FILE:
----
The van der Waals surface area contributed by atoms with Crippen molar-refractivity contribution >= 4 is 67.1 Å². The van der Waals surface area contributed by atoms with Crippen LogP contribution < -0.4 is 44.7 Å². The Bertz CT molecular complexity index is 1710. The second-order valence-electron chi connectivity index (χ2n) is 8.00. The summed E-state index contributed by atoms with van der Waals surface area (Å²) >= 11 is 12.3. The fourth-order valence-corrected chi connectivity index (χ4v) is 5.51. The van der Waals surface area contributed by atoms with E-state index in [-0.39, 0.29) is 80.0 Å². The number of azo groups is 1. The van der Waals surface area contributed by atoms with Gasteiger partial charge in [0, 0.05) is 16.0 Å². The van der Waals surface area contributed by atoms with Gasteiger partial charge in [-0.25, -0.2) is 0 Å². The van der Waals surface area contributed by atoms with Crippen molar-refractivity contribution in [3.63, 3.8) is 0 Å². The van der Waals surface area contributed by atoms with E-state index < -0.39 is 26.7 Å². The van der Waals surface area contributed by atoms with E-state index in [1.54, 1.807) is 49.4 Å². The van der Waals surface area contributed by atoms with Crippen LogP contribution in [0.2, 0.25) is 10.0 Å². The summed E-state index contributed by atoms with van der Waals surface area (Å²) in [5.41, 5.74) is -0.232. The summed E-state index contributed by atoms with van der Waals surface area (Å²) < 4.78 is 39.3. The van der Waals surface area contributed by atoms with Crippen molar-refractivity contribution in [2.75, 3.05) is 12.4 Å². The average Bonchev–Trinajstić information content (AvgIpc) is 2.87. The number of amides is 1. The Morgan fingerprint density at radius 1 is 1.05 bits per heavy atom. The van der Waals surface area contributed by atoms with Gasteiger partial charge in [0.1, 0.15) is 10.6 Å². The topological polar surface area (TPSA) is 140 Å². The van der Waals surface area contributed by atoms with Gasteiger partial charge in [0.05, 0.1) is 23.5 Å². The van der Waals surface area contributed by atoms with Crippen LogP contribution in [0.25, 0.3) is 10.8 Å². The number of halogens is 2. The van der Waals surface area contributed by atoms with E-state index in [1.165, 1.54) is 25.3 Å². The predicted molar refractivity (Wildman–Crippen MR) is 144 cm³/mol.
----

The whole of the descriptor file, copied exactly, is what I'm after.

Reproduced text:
The van der Waals surface area contributed by atoms with Crippen molar-refractivity contribution >= 4 is 67.1 Å². The van der Waals surface area contributed by atoms with Crippen LogP contribution < -0.4 is 44.7 Å². The Bertz CT molecular complexity index is 1710. The second-order valence-electron chi connectivity index (χ2n) is 8.00. The summed E-state index contributed by atoms with van der Waals surface area (Å²) >= 11 is 12.3. The fourth-order valence-corrected chi connectivity index (χ4v) is 5.51. The van der Waals surface area contributed by atoms with E-state index in [-0.39, 0.29) is 80.0 Å². The number of azo groups is 1. The van der Waals surface area contributed by atoms with Gasteiger partial charge in [0, 0.05) is 16.0 Å². The van der Waals surface area contributed by atoms with Gasteiger partial charge in [-0.25, -0.2) is 0 Å². The van der Waals surface area contributed by atoms with Crippen molar-refractivity contribution in [3.63, 3.8) is 0 Å². The van der Waals surface area contributed by atoms with E-state index < -0.39 is 26.7 Å². The van der Waals surface area contributed by atoms with E-state index in [1.54, 1.807) is 49.4 Å². The van der Waals surface area contributed by atoms with Crippen LogP contribution in [0.2, 0.25) is 10.0 Å². The summed E-state index contributed by atoms with van der Waals surface area (Å²) in [5.41, 5.74) is -0.232. The summed E-state index contributed by atoms with van der Waals surface area (Å²) < 4.78 is 39.3. The van der Waals surface area contributed by atoms with Crippen molar-refractivity contribution in [2.75, 3.05) is 12.4 Å². The average Bonchev–Trinajstić information content (AvgIpc) is 2.87. The number of amides is 1. The Morgan fingerprint density at radius 1 is 1.05 bits per heavy atom. The van der Waals surface area contributed by atoms with Gasteiger partial charge in [0.1, 0.15) is 10.6 Å². The topological polar surface area (TPSA) is 140 Å². The van der Waals surface area contributed by atoms with Gasteiger partial charge in [0.05, 0.1) is 23.5 Å². The van der Waals surface area contributed by atoms with Crippen LogP contribution in [0.25, 0.3) is 10.8 Å². The number of halogens is 2. The van der Waals surface area contributed by atoms with E-state index in [1.165, 1.54) is 25.3 Å². The predicted molar refractivity (Wildman–Crippen MR) is 144 cm³/mol.